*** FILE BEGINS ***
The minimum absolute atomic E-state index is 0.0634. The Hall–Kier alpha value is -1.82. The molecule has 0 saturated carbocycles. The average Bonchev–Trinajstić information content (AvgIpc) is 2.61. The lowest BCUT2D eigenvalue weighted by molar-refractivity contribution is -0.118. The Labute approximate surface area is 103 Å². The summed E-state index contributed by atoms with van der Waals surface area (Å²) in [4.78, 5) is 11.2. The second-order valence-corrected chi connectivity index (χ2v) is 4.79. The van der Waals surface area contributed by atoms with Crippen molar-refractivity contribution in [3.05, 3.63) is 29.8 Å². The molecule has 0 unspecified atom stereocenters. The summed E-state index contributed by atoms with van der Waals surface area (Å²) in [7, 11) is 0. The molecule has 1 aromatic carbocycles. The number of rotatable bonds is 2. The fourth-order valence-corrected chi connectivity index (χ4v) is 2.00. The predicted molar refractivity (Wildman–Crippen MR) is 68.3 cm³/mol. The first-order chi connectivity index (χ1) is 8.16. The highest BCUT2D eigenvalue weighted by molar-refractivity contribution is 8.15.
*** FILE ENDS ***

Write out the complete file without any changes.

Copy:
The minimum absolute atomic E-state index is 0.0634. The Hall–Kier alpha value is -1.82. The molecule has 0 saturated carbocycles. The average Bonchev–Trinajstić information content (AvgIpc) is 2.61. The lowest BCUT2D eigenvalue weighted by molar-refractivity contribution is -0.118. The Labute approximate surface area is 103 Å². The summed E-state index contributed by atoms with van der Waals surface area (Å²) in [4.78, 5) is 11.2. The second-order valence-corrected chi connectivity index (χ2v) is 4.79. The van der Waals surface area contributed by atoms with Crippen molar-refractivity contribution in [3.05, 3.63) is 29.8 Å². The molecule has 0 unspecified atom stereocenters. The summed E-state index contributed by atoms with van der Waals surface area (Å²) in [7, 11) is 0. The molecule has 1 aromatic carbocycles. The number of rotatable bonds is 2. The fourth-order valence-corrected chi connectivity index (χ4v) is 2.00. The predicted molar refractivity (Wildman–Crippen MR) is 68.3 cm³/mol. The first-order chi connectivity index (χ1) is 8.16. The highest BCUT2D eigenvalue weighted by molar-refractivity contribution is 8.15.